Yesterday I talked about Lemmon vs. New York as the next Dred Scott case. Today I want to drill down and look at the facts in each to show just how similar they are.
Born a slave in Southampton county, Virginia, Dred Scott went with his owners to Alabama where they failed at farming and came eventually to St. Louis. There they sold him to army surgeon John Emerson. Scott accompanied Emerson to his postings in the free state of Illinois and then to modern Minnesota, free soil under the Missouri Compromise. There he married another slave and she gave birth to his daughter. The same Missouri Compromise made that daughter free at birth.
After two years, the army transferred Emerson to St. Louis and then Louisiana. The Scotts followed. Emerson married Irene Sanford and returned to Missouri with the Scotts in 1842. Emerson died the next year, making the Scotts Sanford’s property. She instructed Scott to hire out to another army officer. We don’t know exactly why Dred Scott only now sought his freedom. He might not have known his rights based on his stays in free Minnesota (then Wisconsin Territory) or Illinois. He might have feared retaliation against himself and his family. Whatever his reasons, Scott tried to buy his family from Sanford. She refused. With the help of abolitionist friends, Scott sued.
The Missouri courts had often given freedom to slaves in similar situations. Scott lost his first suit on a technicality but won it on retrial, the court finding that Emerson illegally held Scott on free soil. I am not a lawyer, but my understanding of Scott’s case is this:
- State and federal law excluded slavery from territory where the Scotts once lived. They thus became free when taken there.
- Missouri free the Scotts from a combination of the supremacy of federal law in the Northwest Ordinance, repeated in the Wisconsin Enabling Act, and the Missouri Compromise in addition to its Constitutional obligations to acknowledge Illinois’ freeing of the Scotts via the Full Faith and Credit Clause.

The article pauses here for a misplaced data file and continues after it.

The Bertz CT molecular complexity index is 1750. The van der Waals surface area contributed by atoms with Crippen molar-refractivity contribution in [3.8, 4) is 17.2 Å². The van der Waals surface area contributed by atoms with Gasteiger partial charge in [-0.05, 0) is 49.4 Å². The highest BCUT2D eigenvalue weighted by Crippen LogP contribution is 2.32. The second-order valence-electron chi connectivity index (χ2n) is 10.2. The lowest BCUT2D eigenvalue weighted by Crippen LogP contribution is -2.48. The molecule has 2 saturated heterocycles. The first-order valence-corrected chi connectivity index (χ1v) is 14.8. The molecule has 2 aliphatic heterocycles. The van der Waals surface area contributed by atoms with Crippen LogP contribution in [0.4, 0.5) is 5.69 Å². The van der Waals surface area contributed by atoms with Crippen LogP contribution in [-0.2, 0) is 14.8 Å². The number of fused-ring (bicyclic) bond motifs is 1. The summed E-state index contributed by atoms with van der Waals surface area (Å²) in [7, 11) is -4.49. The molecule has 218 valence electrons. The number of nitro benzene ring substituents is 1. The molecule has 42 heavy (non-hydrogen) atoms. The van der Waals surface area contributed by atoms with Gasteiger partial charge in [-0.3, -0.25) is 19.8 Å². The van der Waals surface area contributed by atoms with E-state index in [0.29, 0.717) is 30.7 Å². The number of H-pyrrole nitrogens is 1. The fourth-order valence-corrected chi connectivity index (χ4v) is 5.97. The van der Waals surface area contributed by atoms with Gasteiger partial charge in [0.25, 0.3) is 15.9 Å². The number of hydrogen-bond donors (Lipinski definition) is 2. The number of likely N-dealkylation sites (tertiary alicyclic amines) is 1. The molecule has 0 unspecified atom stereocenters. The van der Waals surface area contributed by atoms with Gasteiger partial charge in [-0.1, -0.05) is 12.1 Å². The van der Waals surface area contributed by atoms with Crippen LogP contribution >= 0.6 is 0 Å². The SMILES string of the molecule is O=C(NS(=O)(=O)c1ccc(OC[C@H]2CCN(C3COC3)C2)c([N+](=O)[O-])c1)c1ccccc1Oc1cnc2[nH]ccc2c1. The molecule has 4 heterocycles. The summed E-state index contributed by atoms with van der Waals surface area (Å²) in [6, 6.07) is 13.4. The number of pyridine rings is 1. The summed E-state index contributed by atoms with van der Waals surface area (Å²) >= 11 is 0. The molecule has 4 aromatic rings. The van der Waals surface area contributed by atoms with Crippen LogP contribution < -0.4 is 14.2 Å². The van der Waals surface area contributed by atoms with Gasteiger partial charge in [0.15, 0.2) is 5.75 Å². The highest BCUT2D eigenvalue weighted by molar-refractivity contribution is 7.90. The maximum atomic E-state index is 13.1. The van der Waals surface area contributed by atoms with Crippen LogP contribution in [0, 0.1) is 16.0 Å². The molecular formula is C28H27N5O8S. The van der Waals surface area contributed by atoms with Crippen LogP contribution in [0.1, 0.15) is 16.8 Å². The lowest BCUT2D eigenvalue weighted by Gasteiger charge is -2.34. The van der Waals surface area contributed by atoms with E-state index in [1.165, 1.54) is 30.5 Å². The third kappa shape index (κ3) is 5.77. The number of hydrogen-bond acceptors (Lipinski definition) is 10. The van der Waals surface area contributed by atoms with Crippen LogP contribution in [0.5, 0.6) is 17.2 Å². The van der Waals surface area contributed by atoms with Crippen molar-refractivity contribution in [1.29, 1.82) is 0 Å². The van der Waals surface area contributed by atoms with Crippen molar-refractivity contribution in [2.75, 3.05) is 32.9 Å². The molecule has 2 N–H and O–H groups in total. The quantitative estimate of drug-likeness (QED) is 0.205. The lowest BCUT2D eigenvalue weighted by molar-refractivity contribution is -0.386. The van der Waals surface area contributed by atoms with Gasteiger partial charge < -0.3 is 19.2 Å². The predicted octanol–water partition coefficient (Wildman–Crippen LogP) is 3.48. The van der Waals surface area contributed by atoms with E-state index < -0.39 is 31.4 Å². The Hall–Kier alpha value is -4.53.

The Missouri supreme court took up the case and overturned twenty-eight years of precedent in finding that Missouri law prevailed and the Scotts remained slaves. The opinion of the court referenced the the proslavery climate of 1852 making such freedom suits unwelcome and informed Scott he ought to have sued in a free state.
Under Missouri law, control of Emerson’s estate passed to Irene’s brother, John Sanford. The latter Sanford lived in New York, which gave Scott a federal case. With some new lawyers he sued again. In 1854, the circuit court upheld the Missouri supreme court’s verdict. Scott appealed to the Supreme Court, delighting proslavery opinion thanks to that court’s southern majority. Roger Taney’s court ruled as described yesterday, overturning a law as unconstitutional for only the second time in the court’s history.
In 1852, the same year Dred Scott’s suit before the Missouri supreme court failed, Jonathan and Juliet Lemmon of Virginia sailed from Norfolk to New York, aiming to catch a steamer to Texas. They brought with them eight slaves (ages 2-23), and put them in a boarding house while they waited for their ship. The slaves came in contact with a free black, who petitioned the New York courts on their behalf under New York’s antislavery laws, which gave freedom to every slave brought into the state for any reason. Like the Scotts, the Lemmon’s slaves came to a free state and sued under its laws for their freedom. Unlike the Scotts, they were still in that state.
Jonathan Lemmon appealed to the New York Supreme Court, then its Court of Appeals (the highest court in the state). Both courts ruled against him. Seeing the potential of the case, Virginia determined to pursue the matter with Roger Taney’s Supreme Court. Having already put slavery beyond the power of territorial or federal law, only state law remained and the Lemmon case directly challenged it.